Thursday, May 22, 2008

The Astonishing Life of Octavian Nothing

MT Anderson is far and away the best author working in the YA field today. His novel Feed had more of an emotional resonance with me than any other book I can remember in recent history. At the end of it I really felt like someone had trampled over my heart. And now he's done it again with his first novel, chronicling the astonishing life of Octavian Nothing, Traitor to the Nation.

Octavian is a slave boy, growing up in Revolutionary Massachusetts, and he is the subject of a grand philosophical experiment, which grants him the benefit of a classical education. Octavian also provides Anderson with the perfect point of view character, a slave who has to learn throughout the course of the novel that he is one.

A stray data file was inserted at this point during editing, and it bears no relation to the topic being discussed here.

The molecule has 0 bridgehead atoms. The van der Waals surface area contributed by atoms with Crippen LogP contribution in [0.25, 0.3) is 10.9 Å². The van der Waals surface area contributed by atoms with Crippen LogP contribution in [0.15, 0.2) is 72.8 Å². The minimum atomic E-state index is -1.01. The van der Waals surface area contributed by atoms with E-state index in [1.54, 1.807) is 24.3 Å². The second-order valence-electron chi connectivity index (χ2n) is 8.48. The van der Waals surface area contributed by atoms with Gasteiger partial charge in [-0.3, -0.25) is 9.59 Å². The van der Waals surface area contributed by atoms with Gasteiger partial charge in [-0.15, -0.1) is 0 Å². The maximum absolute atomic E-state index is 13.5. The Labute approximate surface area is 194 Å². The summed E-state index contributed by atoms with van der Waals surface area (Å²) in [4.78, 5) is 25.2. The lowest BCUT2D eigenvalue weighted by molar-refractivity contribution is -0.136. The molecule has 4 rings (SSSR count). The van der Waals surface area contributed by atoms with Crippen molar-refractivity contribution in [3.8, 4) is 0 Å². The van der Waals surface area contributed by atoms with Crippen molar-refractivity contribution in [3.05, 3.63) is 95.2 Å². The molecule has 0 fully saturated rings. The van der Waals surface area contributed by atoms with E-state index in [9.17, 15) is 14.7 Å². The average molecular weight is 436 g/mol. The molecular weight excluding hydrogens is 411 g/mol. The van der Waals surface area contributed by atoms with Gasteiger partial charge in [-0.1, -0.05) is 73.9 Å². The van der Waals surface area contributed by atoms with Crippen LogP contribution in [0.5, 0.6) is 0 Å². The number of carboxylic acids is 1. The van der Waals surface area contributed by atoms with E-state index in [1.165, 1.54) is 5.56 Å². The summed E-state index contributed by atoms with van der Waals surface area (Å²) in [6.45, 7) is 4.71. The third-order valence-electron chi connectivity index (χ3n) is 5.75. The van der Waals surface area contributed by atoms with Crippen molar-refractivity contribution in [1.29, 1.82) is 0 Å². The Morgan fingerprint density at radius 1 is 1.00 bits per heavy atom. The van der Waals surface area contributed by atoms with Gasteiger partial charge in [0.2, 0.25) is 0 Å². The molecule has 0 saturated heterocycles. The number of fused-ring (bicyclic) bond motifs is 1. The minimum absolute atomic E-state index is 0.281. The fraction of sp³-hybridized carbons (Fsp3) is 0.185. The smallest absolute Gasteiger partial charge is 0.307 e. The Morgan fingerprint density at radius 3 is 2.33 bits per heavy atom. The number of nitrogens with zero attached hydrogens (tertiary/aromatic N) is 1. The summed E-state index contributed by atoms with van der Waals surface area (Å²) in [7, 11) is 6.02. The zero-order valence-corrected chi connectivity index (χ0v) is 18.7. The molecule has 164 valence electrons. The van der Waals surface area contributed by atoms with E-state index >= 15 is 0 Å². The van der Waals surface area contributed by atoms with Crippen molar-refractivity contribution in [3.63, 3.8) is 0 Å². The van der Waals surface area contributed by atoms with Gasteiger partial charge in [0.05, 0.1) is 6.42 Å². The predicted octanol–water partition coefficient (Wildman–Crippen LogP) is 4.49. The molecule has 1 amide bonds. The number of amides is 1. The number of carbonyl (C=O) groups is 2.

The book is masterfully written, but the one fault I have with it is that I'm not sure what age it is really intended for. It's certainly marketed as YA, and it won quite a few awards in that category as well, but the attention paid to historical speech and the bone chilling nature of portions of the book (the death of one character is only revealed through the reading of a scholarly article on their dissection afterwards) elevates the reading level of the book quite a bit to my mind.

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